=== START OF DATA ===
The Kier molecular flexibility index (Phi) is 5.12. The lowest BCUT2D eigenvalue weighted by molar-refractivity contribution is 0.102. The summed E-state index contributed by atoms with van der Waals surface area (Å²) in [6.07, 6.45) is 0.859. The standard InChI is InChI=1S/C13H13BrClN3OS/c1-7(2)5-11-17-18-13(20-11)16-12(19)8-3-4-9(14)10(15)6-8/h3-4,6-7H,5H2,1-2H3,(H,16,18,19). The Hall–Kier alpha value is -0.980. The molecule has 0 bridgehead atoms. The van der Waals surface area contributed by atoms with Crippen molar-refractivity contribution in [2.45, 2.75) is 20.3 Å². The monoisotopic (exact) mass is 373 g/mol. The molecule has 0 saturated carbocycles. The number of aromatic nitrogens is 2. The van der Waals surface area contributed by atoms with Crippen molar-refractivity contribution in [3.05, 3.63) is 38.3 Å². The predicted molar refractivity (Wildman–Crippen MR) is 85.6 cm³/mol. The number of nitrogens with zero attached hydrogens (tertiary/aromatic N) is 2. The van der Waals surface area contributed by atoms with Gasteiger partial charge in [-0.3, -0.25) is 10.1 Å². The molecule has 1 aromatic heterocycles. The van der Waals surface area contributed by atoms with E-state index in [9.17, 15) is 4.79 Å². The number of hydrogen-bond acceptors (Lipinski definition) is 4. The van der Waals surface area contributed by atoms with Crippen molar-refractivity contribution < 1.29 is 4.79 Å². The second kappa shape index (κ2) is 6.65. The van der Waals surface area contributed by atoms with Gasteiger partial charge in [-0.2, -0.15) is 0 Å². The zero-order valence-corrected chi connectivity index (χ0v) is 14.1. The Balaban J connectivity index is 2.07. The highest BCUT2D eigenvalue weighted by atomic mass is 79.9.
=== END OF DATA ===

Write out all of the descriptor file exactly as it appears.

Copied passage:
The Kier molecular flexibility index (Phi) is 5.12. The lowest BCUT2D eigenvalue weighted by molar-refractivity contribution is 0.102. The summed E-state index contributed by atoms with van der Waals surface area (Å²) in [6.07, 6.45) is 0.859. The standard InChI is InChI=1S/C13H13BrClN3OS/c1-7(2)5-11-17-18-13(20-11)16-12(19)8-3-4-9(14)10(15)6-8/h3-4,6-7H,5H2,1-2H3,(H,16,18,19). The Hall–Kier alpha value is -0.980. The molecule has 0 bridgehead atoms. The van der Waals surface area contributed by atoms with Crippen molar-refractivity contribution in [2.45, 2.75) is 20.3 Å². The monoisotopic (exact) mass is 373 g/mol. The molecule has 0 saturated carbocycles. The number of aromatic nitrogens is 2. The van der Waals surface area contributed by atoms with Crippen molar-refractivity contribution in [3.05, 3.63) is 38.3 Å². The predicted molar refractivity (Wildman–Crippen MR) is 85.6 cm³/mol. The number of nitrogens with zero attached hydrogens (tertiary/aromatic N) is 2. The van der Waals surface area contributed by atoms with Gasteiger partial charge in [-0.3, -0.25) is 10.1 Å². The molecule has 1 aromatic heterocycles. The van der Waals surface area contributed by atoms with E-state index in [9.17, 15) is 4.79 Å². The number of hydrogen-bond acceptors (Lipinski definition) is 4. The van der Waals surface area contributed by atoms with Crippen molar-refractivity contribution < 1.29 is 4.79 Å². The second kappa shape index (κ2) is 6.65. The van der Waals surface area contributed by atoms with Gasteiger partial charge in [-0.2, -0.15) is 0 Å². The zero-order valence-corrected chi connectivity index (χ0v) is 14.1. The Balaban J connectivity index is 2.07. The highest BCUT2D eigenvalue weighted by atomic mass is 79.9.